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Free Rush Limbaugh!

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All right, the world's most famous doctor shopper is free already on a $3K bond, having the good fortune to have ready access to the that kind of scratch. (Not the slang term "scratch," meaning "semoleans," but sources tell me he actually scratched his Vietnam draft-dodging anal cyst and that much money fell out. Doubtless trapped in one of those giggly, rolling-around-on-a-bed-of-money orgies.) Lots of folks in that situation would have trouble meeting the bond, probably calling all kinds of relatives who didn't want to hear from them and offering fire-sale prices on whatever vehicles, guitars, or extant drugs they had. But not Rusty L., probably the wealthiest broadcaster in the hate-for-Jesus kingdom.

Do I, like many of my leftie friends, gloat over Trenchmouth's legal woes? A little, sure. But, being a liberal, I have to feel for the guy, too. Just because he's made a career of cruelty and bad education doesn't mean he's a heartless fool. Probably. Though there's no way for a listener to discern humanity in the Talent on Loan from God, the drug thing proves that there's at least a nervous system in there somewhere.

And that nervous system, despite being weighed down by a brain that revels in "self abuse," as he told an e-girlfriend years ago, expresses pain. Screaming buttloads of pain, apparently, given the number of pills he was hoarding. That or he was planning to host the Bush family for the weekend.

Which brings us to Florida (shudder), and the legal system there (for sale). If you're wealthy enough or dressed like a cartoon, you can always beat the law in Florida. In fact, the law itself in Florida is specifically skewed to favor the wealthy and mice, "protecting" wealthy people from having to pay judgments, even in famous, not-even-remotely-racially-charged-no-matter-what-certain-people-say wrongful death suits. Every felon or potential felon in The Sunshine State should change their name to "O.J. Limbaugh Bush," guaranteeing themselves years of unhindered lawlessness.

In Rush's case, the state legal system that empowered creepy breast implant display rack Katherine Harris dropped essentially all of the drug charges as long as he promised to duck into a church basement a few times a month and announce, "I'm Rush L. and I'm an addict." To which the other addicts respond, "Ditto, Rush."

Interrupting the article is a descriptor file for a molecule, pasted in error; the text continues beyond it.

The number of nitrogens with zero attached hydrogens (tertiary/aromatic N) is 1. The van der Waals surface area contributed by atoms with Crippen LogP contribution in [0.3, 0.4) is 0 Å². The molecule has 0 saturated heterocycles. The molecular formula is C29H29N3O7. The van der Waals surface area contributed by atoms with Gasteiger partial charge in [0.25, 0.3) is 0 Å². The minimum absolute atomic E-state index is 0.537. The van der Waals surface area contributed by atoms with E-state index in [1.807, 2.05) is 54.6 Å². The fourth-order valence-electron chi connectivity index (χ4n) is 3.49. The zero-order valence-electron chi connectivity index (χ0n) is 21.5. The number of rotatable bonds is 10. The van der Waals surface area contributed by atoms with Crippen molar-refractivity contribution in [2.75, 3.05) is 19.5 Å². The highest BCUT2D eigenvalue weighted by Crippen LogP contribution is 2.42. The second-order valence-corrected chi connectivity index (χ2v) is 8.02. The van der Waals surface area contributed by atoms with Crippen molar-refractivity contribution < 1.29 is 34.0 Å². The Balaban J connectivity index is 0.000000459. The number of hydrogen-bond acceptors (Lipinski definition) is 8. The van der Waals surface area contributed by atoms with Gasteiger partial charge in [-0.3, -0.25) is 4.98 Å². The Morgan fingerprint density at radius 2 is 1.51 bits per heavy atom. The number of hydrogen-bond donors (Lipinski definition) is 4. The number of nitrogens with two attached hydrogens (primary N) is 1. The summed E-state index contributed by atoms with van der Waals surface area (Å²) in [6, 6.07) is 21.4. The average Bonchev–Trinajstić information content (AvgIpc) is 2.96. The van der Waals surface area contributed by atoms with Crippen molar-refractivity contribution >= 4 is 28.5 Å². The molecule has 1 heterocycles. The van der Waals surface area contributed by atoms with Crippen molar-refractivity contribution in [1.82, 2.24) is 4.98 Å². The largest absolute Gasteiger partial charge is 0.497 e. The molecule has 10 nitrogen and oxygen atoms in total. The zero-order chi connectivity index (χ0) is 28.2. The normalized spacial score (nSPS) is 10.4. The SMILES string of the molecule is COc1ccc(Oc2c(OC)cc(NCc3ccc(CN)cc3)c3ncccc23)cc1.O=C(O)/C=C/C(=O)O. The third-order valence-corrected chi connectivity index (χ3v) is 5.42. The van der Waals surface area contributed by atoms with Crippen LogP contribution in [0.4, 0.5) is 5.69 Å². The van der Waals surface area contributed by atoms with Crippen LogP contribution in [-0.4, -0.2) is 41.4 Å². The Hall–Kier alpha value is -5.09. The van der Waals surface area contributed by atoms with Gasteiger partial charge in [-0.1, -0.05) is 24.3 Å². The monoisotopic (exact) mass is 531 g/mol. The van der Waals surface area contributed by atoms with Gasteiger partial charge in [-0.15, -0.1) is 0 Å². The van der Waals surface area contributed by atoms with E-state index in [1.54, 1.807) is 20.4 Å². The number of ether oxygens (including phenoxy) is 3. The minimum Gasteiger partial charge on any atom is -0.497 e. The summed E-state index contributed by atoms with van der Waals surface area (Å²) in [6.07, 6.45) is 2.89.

But Rush's legal team knows they can't just go around crowing about their client's near-miss with responsibility. So they opt for the more heartstring-tugging, blatantly racist tack. "The idea is to help the person overcome the addiction ... There should be a recognition that people like Rush really should not be prosecuted." That's Limbaugh's attorney Roy Black, telling us "people like Rush" have a special kind of law. Who are "people like Rush," who "really should not be prosecuted?" Are they the same people who, like Limbaugh, say they're not interested in leveling the playing field in America? (And if you're only willing to play on an unlevel field, isn't that just admitting that you're too weak and George Will-level pansified to face actual competition? Somebody in the supernatural circuit needs to ask Reagan about this.)

So, yes, Florinda, the war on drugs is not just a war on Americans with drugs, as Sam Kinison said, but specifically and demonstrably a war on poor Americans with drugs. Particularly if they have accents and interesting skin hues. That should cause thinking people enough pain to spur a phenomenal rush on OxyContin dispensaries. (Tip: Shop around. It's okay.)

Somewhat related note:
I posted recently about the FDA's political announcement that cannabis, regardless of medical research, has no medicinal value, and a commenter laid out his inside-the-drug-war story. First time possession shackled him with a no-win choice: three years in hell or finagle his folks into mortgaging the ranch. I hear you saying "Wha?" like that Jon Stewart Scooby Doo impression and further wondering aloud "How does one beat a drug charge with money?" (Was that not you? Maybe it was her over there.) In this guy's case, he received a thirty thousand dollar bill from the judge's campaign committee with the menu: Pay up or get sent down. He chose to get sent down.